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- Issue 81: April 2009
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The Conflict of Interest Within our Trade

Andrew Bryant
From a Recent Graduate Perspective

Issue 74: August 2008
Page: 1 of 1 Author's Profile | Send to a Friend | Printer Version

A profession must be functionalist, in so far that their status is achieved because the functions performed are essential for society, or trait orientated, where the defined characteristics of the profession are exclusively of their own.
The functionalist approach dictates that the profession will provide specialised and expert knowledge for the benefit of the community and in return society deems on them a privileged position.
The trait orientated approach, mandates that the profession possesses the following core features: specialised knowledge and lengthy training, service orientation, monopoly of practice, and self regulation.
The element of power is important in the transformation of an occupation to a profession and in the profession’s interaction with non-professionals, the State and other professions.
Pharmacy in Australia possesses important traits and fulfils important societal functions and would be regarded as a profession.
I would argue, however, that pharmacy is indeed still a trade and for two valid reasons.

The first reason is the incorporation of the conflicting goals of business and professionalism. The beneficial occupational practices related to a high professional role orientation, conflict with a high business orientation and could be detrimental to beneficial practice behaviour.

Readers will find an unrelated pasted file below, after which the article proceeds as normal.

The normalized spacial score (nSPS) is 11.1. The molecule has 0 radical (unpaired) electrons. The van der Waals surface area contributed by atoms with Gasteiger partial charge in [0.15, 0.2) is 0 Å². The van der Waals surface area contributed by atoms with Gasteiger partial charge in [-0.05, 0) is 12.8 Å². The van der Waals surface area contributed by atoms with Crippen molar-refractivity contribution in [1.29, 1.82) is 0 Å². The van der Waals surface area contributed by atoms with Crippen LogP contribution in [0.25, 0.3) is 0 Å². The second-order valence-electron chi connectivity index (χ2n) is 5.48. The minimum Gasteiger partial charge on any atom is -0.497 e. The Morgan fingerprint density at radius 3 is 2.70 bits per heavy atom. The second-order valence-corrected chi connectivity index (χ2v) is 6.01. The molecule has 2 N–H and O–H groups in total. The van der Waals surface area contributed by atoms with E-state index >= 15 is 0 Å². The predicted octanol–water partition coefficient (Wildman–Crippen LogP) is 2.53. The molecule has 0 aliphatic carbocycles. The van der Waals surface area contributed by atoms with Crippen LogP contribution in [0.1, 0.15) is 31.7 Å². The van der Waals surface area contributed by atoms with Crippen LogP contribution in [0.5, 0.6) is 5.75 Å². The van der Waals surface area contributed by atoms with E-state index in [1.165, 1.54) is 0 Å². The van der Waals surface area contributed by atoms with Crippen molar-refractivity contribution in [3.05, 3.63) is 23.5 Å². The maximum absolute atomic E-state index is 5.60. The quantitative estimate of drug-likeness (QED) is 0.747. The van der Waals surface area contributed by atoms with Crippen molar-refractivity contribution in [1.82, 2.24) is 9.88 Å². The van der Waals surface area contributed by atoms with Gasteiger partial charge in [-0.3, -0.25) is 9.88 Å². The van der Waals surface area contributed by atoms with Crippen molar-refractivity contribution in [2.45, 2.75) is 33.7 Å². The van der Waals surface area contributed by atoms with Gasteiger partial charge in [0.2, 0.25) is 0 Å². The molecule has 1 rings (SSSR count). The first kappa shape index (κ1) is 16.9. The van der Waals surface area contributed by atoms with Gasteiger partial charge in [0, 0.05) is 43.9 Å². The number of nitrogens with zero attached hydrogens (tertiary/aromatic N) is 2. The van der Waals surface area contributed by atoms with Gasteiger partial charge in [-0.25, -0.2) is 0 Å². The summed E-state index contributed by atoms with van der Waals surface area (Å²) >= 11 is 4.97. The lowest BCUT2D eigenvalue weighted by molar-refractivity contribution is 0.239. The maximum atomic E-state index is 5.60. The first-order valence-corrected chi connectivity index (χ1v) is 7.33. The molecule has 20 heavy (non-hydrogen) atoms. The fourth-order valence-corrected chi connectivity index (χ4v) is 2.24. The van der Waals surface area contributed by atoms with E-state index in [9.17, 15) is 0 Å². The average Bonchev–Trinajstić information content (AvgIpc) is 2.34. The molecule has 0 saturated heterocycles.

The second reason is that pharmacy’s existence, the dispensing of medicines, is dependant on the medical authority of the doctor and within the power of the medical profession.

A profession is a dynamic and interactive group process. Questions, decisions, involvement or any thing that could produce change against the status quo is ignored, ridiculed, stopped and not allowed to occur. This keeps Australian pharmacy at equilibrium. The interactive group process of our marginalised profession, co-ordinates, influences and dominates Australian pharmacy practice.
There are people in Australia who are members and have leadership positions in not only public institutions (the Australian Pharmacy Council, various accredited Australian pharmacy schools and State Pharmacy Boards) but also private entities (the Pharmacy Guild of Australia, the Pharmaceutical Society of Australia and the Society of Hospital Pharmacists of Australia).

The blurred line between public institutions and private entities in Australian pharmacy has compromised political accountability, decreased transparency and presents a clear conflict of interest.

This is unethical at the very least and for the benefit of all must be stopped and ended now.

Andrew Bryant

University of South Australia Pharmacy Graduate 2008


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